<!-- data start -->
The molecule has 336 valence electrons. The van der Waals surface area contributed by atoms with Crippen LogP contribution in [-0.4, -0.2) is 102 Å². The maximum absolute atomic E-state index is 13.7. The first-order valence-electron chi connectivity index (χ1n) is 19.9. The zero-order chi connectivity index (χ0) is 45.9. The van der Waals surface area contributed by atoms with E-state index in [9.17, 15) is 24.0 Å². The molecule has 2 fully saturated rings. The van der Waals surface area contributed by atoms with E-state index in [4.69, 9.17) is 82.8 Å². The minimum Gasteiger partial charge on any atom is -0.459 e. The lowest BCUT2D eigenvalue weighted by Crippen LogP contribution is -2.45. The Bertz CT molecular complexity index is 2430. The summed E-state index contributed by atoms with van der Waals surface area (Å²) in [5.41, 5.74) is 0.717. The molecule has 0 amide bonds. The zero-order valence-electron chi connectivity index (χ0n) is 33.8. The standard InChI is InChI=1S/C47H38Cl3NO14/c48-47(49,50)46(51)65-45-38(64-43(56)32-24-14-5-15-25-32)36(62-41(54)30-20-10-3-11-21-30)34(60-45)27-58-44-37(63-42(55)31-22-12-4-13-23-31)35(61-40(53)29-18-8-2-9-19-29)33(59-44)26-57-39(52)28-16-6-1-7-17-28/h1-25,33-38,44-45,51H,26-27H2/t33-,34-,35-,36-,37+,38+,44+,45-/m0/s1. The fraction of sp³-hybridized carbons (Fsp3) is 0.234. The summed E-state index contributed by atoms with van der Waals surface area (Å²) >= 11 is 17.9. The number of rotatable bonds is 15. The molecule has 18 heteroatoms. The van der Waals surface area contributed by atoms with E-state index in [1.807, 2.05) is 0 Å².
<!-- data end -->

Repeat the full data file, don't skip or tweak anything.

The molecule has 336 valence electrons. The van der Waals surface area contributed by atoms with Crippen LogP contribution in [-0.4, -0.2) is 102 Å². The maximum absolute atomic E-state index is 13.7. The first-order valence-electron chi connectivity index (χ1n) is 19.9. The zero-order chi connectivity index (χ0) is 45.9. The van der Waals surface area contributed by atoms with E-state index in [9.17, 15) is 24.0 Å². The molecule has 2 fully saturated rings. The van der Waals surface area contributed by atoms with E-state index in [4.69, 9.17) is 82.8 Å². The minimum Gasteiger partial charge on any atom is -0.459 e. The lowest BCUT2D eigenvalue weighted by Crippen LogP contribution is -2.45. The Bertz CT molecular complexity index is 2430. The summed E-state index contributed by atoms with van der Waals surface area (Å²) in [5.41, 5.74) is 0.717. The molecule has 0 amide bonds. The zero-order valence-electron chi connectivity index (χ0n) is 33.8. The standard InChI is InChI=1S/C47H38Cl3NO14/c48-47(49,50)46(51)65-45-38(64-43(56)32-24-14-5-15-25-32)36(62-41(54)30-20-10-3-11-21-30)34(60-45)27-58-44-37(63-42(55)31-22-12-4-13-23-31)35(61-40(53)29-18-8-2-9-19-29)33(59-44)26-57-39(52)28-16-6-1-7-17-28/h1-25,33-38,44-45,51H,26-27H2/t33-,34-,35-,36-,37+,38+,44+,45-/m0/s1. The fraction of sp³-hybridized carbons (Fsp3) is 0.234. The summed E-state index contributed by atoms with van der Waals surface area (Å²) >= 11 is 17.9. The number of rotatable bonds is 15. The molecule has 18 heteroatoms. The van der Waals surface area contributed by atoms with E-state index in [1.807, 2.05) is 0 Å².